Natural Orifice Translumenal Endoscopic Surgery Used for Perforated Viscus Repair Is Feasible Using Lower Peritoneal Pressures than Laparoscopy in a Porcine Model

Erica A. Moran, Christopher J. Gostout, Andrea L. McConico, Juliane Bingener

Research output: Contribution to journalArticle

11 Scopus citations

Abstract

Background: Procedure-related complications contribute to 1-year mortality in patients with perforated ulcers. Natural orifice translumenal endoscopic surgery (NOTES) might offer a new repair approach. Study Design: Swine were randomized to laparoscopic or NOTES repair. Laparoscopic gastrotomy creation (1 cm) was followed by 4 hours soilage time. After peritoneal cavity irrigation (per group assignment), repair proceeded with a laparoscopic or NOTES approach. For NOTES repair, omentum was endoscopically grasped, pulled into the gastric lumen, and fixed with metallic clips. Feasibility; time to complete procedures; pneumoperitoneal pressures; and clinical parameters, including necropsy and peritoneal culture at 2 weeks, were recorded. Results: NOTES repair failed in 1 animal (technical); repair was completed laparoscopically, and data were analyzed as intention to treat. Specific NOTES repair time (minutes) was comparable with laparoscopy (36 versus 46; p = 0.2). Mean abdominal pressure (mmHg) required to complete NOTES repair was lower than in laparoscopy (4 versus 12; p < 0.001). Nineteen of 23 animals thrived until necropsy at 2 weeks. Three animals succumbed to airway compromise in recovery; 1 NOTES animal failed to thrive on postoperative day 7. No intra-abdominal cause for these deaths was found. At necropsy all repairs were intact, and peritoneal cultures revealed a small and equivalent amount of colony-forming units in each group. Conclusions: Endoscopic ulcer repair appears technically feasible with similar clinical and infectious outcomes to laparoscopy. The lower required pneumoperitoneal pressures used in these NOTES techniques are recognizable different outcomes from laparoscopy and can be advantageous in critically ill patients.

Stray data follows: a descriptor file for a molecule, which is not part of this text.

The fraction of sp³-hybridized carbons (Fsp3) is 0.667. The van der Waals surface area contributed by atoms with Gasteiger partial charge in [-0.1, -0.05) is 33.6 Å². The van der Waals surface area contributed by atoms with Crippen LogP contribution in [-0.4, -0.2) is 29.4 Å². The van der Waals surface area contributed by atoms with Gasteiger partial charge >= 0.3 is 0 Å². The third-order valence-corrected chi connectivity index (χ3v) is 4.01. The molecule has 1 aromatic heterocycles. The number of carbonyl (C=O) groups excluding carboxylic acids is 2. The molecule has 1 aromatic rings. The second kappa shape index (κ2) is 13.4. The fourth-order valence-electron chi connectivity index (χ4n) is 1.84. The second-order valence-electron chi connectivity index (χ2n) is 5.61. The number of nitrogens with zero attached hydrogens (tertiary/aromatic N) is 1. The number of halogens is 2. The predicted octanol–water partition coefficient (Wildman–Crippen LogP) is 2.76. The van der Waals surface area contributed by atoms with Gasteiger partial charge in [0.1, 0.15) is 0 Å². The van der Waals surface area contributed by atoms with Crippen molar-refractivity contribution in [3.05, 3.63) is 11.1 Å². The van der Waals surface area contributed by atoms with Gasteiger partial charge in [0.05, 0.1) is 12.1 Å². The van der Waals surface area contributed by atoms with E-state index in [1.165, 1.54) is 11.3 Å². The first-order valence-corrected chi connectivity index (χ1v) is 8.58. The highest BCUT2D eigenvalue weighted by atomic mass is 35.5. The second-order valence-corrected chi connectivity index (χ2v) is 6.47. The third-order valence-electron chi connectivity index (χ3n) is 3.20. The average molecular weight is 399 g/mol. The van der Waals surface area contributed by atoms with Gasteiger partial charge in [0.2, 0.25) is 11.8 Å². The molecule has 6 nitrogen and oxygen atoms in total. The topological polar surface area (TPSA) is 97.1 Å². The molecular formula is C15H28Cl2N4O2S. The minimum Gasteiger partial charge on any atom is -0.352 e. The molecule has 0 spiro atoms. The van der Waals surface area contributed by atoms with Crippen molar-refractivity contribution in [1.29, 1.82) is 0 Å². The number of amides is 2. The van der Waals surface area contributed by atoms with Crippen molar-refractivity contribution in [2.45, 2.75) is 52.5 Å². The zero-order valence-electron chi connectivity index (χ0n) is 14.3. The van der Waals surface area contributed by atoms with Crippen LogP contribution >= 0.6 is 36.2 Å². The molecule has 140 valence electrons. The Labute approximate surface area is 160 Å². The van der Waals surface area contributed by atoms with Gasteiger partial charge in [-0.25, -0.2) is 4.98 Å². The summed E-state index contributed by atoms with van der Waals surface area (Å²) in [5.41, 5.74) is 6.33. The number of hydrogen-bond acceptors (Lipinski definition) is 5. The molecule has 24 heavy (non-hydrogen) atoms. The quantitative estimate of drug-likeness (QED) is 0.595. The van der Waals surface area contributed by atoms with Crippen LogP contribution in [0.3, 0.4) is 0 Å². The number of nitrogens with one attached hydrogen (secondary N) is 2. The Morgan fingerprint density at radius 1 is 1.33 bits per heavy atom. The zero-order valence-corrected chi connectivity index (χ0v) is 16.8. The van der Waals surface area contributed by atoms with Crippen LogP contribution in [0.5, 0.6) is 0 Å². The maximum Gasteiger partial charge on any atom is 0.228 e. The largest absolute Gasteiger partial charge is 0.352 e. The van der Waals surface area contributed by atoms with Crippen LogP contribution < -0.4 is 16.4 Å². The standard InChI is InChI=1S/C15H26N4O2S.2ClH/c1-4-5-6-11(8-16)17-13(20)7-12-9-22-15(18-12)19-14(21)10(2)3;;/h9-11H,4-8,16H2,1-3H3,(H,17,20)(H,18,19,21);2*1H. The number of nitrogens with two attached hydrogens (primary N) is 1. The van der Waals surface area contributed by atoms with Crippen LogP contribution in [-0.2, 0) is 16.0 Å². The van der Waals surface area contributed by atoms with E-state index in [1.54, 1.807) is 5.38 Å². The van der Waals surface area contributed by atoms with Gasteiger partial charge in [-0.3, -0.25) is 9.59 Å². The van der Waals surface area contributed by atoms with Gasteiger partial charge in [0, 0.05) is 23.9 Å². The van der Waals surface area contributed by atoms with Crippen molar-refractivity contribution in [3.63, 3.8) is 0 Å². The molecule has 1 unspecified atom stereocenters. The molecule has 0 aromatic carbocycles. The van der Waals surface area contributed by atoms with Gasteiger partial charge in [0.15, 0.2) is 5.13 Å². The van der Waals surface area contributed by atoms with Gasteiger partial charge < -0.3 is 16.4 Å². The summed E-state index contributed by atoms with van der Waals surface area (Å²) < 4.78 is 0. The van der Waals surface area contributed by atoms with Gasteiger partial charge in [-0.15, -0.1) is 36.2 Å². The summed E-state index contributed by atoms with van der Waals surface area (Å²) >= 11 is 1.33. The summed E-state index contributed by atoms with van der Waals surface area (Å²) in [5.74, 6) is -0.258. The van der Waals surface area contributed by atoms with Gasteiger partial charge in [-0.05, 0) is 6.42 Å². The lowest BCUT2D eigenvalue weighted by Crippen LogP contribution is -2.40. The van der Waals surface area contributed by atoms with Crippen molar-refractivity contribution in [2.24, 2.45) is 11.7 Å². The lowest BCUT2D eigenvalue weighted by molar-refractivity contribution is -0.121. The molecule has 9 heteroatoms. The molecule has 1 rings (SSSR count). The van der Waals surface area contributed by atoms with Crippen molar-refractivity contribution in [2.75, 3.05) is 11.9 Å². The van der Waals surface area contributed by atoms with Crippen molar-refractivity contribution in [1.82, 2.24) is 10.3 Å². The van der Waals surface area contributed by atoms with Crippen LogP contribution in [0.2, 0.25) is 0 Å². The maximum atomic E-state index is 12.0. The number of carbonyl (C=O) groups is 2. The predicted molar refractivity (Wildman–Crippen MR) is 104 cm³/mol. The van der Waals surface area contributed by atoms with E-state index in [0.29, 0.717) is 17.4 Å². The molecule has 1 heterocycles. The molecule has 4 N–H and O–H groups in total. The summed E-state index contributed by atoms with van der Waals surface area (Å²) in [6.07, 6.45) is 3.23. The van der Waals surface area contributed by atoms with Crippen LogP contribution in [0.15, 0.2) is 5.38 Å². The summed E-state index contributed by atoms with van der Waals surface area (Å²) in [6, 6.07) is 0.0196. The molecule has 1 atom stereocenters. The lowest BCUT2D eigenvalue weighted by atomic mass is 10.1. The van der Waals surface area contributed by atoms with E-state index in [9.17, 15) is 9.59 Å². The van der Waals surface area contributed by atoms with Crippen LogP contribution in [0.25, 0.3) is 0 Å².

Original languageEnglish (US)
Pages (from-to)474-479
Number of pages6
JournalJournal of the American College of Surgeons
Volume210
Issue number4
DOIs
StatePublished - Apr 1 2010

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ASJC Scopus subject areas

  • Surgery

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